Introduction: Studies have been conducted to develop a means of preventing, controlling or reducing orthodontically induced root resorption. Phototherapy has demonstrated effectiveness as an anti-inflammatory and, considering the inflammatory origin of this pathology, this study evaluated the effects of laser on root resorption. Methods: The research was conducted among 54 80-day-old male Wistar rats, with weights of 280 ± 40 g. Phototherapy consisted of a diode laser (Ga-Al-As), calibrated with a wavelength of 808 nm, an output power of 100 mW, 2.1 J or 96 J of energy and area of 0.0028 cm2. The application was continuous, punctual and with contact. The left first maxillary molar was moved by a super-elastic closed spring with a pre-calibrated and constant force of 25 g. The specimens were irradiated every 48 hours, totaling three or six times, depending on the group to which they belonged. Euthanasia was made in the 7th or 10th day after the onset of movement. The histological and histomorphometric examination was performed with sections of 6 μm stained with hematoxylin and eosin (H&E). Results: Considering the dosimetry studied, when compared the subgroups with the same time of movement, 7 or 10 days, the low-level laser (LLL) has no statistically significant effect on the root resorption. As expected, differences were found between groups with different time of movement. Conclusion: Based on the result, this dosimetry does not seem to be clinically recommended to avoid or reduce inflammatory root resorption, but it also does not induce any root surface alteration. PMID:28144433

  11. Relative impact of sea level rise, wave climate and anthropogenic actions on the recent shoreline changes of the Pacific Islands

    Science.gov (United States)

    Garcin, M.; Baills, A.; Yates, M.; Le Cozannet, G.; Bulteau, T.; Salai, E.; Sauter, J.

    2012-04-01

    Sea level rise is nowadays one of a major concern for many low-lying and highly populated areas in the world. However, it is difficult to forecast the consequences of sea levels rise in terms of erosion, due to the interactions with many forcing factors of the evolution of coastline mobility. Indeed, climatic factors such as sea level rise are combined with internal and external geodynamic processes, biological factors, wave forcing and anthropogenic actions which can also play an important role in coastline mobility. Understanding the whole system and its past evolutions is necessary to anticipate future changes. Within the on-going CECILE project, our goal is to evaluate the impact of future sea level change on some emblematic coasts located in different part of the world in order to assess their sensitivity and the variability of their response to different change rise rates. This work presents the study conducted on coastlines of two regions of the Pacific: French Polynesia (SW Pacific) and New Caledonia. In order to evaluate the sensitivity of the coastlines to sea level rise, we firstly analysed the response of each coastline during the sea level rise of the past 50 years, using a diachronic analysis of ancient and recent remote sensing images. Then we also took into account the evolution of anthropogenic actions contributing to modifications of the sedimentary budget at the coast, and finally, sea level variations, using the sea level reconstruction of Becker et al. (2012) of the 2nd half of the XXth century. Two atolls of French Polynesia (Manihi and Scilly) and six coastal stretches of New Caledonia have been studied. Although Manihi and Scilly experienced a sea level rise rate twice as important as the global mean according to Becker et al. (2012), wave forcing was, during the last 50 years, the dominant factor controlling the shoreline evolution and aggradation/erosion processes on the atolls. On the contrary, on the main island of New Caledonia, the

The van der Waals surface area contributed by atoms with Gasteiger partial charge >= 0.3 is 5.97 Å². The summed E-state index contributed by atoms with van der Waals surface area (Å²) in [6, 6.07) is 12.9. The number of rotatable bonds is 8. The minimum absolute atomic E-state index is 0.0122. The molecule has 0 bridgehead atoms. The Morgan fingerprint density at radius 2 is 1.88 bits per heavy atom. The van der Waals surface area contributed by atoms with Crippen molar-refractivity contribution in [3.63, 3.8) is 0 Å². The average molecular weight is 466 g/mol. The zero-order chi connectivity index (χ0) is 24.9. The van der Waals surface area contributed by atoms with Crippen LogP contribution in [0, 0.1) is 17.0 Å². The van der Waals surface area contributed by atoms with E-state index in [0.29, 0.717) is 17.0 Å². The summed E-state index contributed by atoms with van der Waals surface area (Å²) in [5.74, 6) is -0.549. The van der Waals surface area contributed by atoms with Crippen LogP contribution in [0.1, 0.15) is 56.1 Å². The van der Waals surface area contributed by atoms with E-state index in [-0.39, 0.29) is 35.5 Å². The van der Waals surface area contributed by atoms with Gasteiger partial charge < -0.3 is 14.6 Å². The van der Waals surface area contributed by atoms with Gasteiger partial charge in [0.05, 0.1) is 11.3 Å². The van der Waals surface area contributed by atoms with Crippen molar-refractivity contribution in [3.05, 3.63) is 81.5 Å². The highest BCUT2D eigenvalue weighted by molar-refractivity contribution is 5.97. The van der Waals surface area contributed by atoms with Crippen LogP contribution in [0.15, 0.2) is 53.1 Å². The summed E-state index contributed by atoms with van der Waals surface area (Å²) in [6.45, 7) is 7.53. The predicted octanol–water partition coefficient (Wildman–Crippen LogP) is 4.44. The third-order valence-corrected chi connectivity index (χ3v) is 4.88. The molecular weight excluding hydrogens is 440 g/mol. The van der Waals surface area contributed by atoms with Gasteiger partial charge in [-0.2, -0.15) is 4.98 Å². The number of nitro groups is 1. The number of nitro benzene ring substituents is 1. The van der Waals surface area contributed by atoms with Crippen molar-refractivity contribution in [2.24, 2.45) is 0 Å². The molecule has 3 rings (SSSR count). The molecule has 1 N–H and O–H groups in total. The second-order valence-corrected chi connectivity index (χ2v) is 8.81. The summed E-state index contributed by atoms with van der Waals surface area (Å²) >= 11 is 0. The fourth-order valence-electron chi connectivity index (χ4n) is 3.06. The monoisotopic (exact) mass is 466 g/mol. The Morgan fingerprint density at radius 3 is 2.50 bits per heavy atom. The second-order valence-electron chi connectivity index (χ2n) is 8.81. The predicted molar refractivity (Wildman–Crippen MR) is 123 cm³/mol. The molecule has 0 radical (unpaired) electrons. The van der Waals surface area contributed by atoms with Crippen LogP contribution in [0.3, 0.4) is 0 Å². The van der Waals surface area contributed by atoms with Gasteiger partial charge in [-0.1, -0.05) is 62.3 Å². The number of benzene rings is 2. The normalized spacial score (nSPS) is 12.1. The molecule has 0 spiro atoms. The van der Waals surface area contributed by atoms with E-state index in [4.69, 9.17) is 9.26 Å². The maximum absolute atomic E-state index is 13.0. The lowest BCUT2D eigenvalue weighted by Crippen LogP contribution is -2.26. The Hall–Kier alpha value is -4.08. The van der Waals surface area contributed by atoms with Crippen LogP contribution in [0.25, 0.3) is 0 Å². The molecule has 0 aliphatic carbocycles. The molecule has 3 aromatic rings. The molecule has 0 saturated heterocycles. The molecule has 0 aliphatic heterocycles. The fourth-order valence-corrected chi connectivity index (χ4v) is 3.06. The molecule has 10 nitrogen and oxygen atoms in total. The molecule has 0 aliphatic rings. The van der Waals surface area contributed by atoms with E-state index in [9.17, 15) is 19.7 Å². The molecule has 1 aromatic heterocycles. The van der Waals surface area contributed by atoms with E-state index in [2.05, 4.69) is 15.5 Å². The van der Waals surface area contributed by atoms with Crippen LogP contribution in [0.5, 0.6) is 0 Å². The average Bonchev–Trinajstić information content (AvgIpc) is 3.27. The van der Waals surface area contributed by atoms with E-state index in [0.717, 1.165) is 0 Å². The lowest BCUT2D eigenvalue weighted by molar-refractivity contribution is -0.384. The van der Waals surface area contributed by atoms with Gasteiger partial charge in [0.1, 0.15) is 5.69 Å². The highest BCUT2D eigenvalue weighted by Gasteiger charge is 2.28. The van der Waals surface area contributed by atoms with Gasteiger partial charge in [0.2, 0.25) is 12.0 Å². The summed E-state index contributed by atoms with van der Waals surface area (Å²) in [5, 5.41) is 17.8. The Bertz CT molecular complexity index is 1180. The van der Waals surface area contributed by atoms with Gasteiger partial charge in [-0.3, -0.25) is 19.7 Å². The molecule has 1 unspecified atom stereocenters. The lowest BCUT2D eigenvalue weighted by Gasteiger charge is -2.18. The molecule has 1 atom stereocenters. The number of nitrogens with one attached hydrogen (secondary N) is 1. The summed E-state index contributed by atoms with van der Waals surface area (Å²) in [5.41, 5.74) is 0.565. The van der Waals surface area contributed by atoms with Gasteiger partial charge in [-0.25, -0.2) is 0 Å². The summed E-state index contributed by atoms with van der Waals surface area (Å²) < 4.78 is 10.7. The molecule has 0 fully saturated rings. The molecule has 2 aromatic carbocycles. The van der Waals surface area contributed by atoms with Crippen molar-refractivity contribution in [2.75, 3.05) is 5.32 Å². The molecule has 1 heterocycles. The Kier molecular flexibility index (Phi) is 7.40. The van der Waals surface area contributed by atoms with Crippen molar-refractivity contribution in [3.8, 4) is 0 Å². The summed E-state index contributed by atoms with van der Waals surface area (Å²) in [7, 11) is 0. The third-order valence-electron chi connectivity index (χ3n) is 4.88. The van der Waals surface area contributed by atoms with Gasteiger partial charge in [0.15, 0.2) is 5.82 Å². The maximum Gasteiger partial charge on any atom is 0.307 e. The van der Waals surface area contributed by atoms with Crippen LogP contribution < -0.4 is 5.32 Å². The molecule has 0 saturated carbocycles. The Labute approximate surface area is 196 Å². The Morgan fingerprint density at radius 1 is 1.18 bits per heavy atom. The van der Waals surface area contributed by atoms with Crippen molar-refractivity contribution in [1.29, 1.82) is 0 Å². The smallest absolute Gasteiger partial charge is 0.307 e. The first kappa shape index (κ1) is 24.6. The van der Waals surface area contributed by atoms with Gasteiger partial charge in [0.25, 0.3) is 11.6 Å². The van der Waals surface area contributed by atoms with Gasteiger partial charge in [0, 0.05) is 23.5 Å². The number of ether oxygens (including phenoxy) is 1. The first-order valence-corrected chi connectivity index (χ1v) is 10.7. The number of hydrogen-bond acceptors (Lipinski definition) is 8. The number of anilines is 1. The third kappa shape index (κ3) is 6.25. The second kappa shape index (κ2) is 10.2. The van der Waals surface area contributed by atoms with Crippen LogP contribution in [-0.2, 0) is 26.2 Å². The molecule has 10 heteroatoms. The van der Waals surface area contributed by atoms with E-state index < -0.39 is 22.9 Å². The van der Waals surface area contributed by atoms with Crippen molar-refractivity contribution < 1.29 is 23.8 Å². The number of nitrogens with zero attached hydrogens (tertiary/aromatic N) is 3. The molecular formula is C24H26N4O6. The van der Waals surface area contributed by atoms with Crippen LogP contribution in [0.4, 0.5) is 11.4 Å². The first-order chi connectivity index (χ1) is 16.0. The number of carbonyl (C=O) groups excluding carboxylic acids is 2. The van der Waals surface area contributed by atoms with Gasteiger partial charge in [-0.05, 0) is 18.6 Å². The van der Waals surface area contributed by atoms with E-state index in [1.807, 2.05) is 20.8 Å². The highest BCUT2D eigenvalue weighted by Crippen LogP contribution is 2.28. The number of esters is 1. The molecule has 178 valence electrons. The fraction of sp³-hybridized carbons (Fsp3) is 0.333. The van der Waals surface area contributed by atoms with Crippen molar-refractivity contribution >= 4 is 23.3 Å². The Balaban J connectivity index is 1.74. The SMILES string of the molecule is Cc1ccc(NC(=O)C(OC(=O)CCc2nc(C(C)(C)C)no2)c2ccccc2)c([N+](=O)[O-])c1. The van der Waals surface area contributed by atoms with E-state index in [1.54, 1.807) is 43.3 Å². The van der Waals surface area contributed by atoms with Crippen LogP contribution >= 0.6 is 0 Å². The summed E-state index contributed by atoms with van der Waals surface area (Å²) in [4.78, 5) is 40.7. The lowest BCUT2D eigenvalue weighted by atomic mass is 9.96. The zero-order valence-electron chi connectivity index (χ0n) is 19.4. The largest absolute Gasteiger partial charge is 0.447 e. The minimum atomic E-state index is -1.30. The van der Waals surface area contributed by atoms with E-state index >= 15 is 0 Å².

12. Optomechanical effects of two-level systems in a back-action evading measurement of micro-mechanical motion

    Science.gov (United States)

    Suh, J.; Weinstein, A. J.; Schwab, K. C.

    2013-07-01

    We show that the two-level systems (TLS) in lithographic superconducting circuits act as a power-dependent dielectric leading to non-linear responses in a parametrically coupled electromechanical system. Driven TLS shift the microwave resonance frequency and modulate the mechanical resonance through the optical spring effect. By pumping with two tones in a back-action evading measurement, these effects produce a mechanical parametric instability which limits single quadrature imprecision to 1.4 xzp. The microwave resonator noise is also consistent to a TLS-noise model. These observations suggest design strategies for minimizing TLS effects to improve ground-state cooling and quantum non-demolition measurements of motion.

  13. Metabolic cost of level-ground walking with a robotic transtibial prosthesis combining push-off power and nonlinear damping behaviors: preliminary results.

    Science.gov (United States)

    Yanggang Feng; Jinying Zhu; Qining Wang

    2016-08-01

    Recent advances in robotic technology are facilitating the development of robotic prostheses. Our previous studies proposed a lightweight robotic transtibial prosthesis with a damping control strategy. To improve the performance of power assistance, in this paper, we redesign the prosthesis and improve the control strategy by supplying extra push-off power. A male transtibial amputee subject volunteered to participate in the study. Preliminary experimental results show that the proposed prosthesis with push-off control improves energy expenditure by a percentage ranged from 9.72 % to 14.99 % for level-ground walking compared with the one using non-push-off control.